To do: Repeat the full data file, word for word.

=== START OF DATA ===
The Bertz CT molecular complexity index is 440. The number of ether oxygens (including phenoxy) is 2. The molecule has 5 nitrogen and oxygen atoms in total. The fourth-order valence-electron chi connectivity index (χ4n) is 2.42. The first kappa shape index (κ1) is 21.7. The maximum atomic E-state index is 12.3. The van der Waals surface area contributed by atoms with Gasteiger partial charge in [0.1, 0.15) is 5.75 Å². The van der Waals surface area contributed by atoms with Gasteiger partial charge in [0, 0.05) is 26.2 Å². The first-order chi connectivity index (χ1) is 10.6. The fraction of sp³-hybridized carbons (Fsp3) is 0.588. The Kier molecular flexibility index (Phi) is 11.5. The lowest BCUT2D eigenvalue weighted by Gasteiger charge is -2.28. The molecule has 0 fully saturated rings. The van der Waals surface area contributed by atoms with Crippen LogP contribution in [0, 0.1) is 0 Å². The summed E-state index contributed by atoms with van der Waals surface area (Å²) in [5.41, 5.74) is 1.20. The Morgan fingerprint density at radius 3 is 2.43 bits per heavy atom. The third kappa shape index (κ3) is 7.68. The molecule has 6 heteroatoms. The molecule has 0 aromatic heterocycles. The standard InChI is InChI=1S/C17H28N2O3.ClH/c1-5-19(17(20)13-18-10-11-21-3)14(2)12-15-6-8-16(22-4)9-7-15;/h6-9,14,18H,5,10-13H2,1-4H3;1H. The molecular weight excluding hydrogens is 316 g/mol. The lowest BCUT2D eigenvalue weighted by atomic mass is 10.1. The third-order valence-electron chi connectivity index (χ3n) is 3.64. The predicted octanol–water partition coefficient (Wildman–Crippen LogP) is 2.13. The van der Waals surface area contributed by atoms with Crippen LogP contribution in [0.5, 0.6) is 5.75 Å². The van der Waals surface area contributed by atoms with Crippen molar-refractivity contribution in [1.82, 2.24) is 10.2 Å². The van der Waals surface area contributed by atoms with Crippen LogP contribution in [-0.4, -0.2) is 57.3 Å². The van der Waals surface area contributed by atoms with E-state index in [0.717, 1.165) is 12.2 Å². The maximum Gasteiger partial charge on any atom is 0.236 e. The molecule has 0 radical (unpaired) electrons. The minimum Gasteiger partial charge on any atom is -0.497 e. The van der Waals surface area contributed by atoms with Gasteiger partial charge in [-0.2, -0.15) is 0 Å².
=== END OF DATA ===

The Bertz CT molecular complexity index is 440. The number of ether oxygens (including phenoxy) is 2. The molecule has 5 nitrogen and oxygen atoms in total. The fourth-order valence-electron chi connectivity index (χ4n) is 2.42. The first kappa shape index (κ1) is 21.7. The maximum atomic E-state index is 12.3. The van der Waals surface area contributed by atoms with Gasteiger partial charge in [0.1, 0.15) is 5.75 Å². The van der Waals surface area contributed by atoms with Gasteiger partial charge in [0, 0.05) is 26.2 Å². The first-order chi connectivity index (χ1) is 10.6. The fraction of sp³-hybridized carbons (Fsp3) is 0.588. The Kier molecular flexibility index (Phi) is 11.5. The lowest BCUT2D eigenvalue weighted by Gasteiger charge is -2.28. The molecule has 0 fully saturated rings. The van der Waals surface area contributed by atoms with Crippen LogP contribution in [0, 0.1) is 0 Å². The summed E-state index contributed by atoms with van der Waals surface area (Å²) in [5.41, 5.74) is 1.20. The Morgan fingerprint density at radius 3 is 2.43 bits per heavy atom. The third kappa shape index (κ3) is 7.68. The molecule has 6 heteroatoms. The molecule has 0 aromatic heterocycles. The standard InChI is InChI=1S/C17H28N2O3.ClH/c1-5-19(17(20)13-18-10-11-21-3)14(2)12-15-6-8-16(22-4)9-7-15;/h6-9,14,18H,5,10-13H2,1-4H3;1H. The molecular weight excluding hydrogens is 316 g/mol. The lowest BCUT2D eigenvalue weighted by atomic mass is 10.1. The third-order valence-electron chi connectivity index (χ3n) is 3.64. The predicted octanol–water partition coefficient (Wildman–Crippen LogP) is 2.13. The van der Waals surface area contributed by atoms with Crippen LogP contribution in [0.5, 0.6) is 5.75 Å². The van der Waals surface area contributed by atoms with Crippen molar-refractivity contribution in [1.82, 2.24) is 10.2 Å². The van der Waals surface area contributed by atoms with Crippen LogP contribution in [-0.4, -0.2) is 57.3 Å². The van der Waals surface area contributed by atoms with E-state index in [0.717, 1.165) is 12.2 Å². The maximum Gasteiger partial charge on any atom is 0.236 e. The molecule has 0 radical (unpaired) electrons. The minimum Gasteiger partial charge on any atom is -0.497 e. The van der Waals surface area contributed by atoms with Gasteiger partial charge in [-0.2, -0.15) is 0 Å².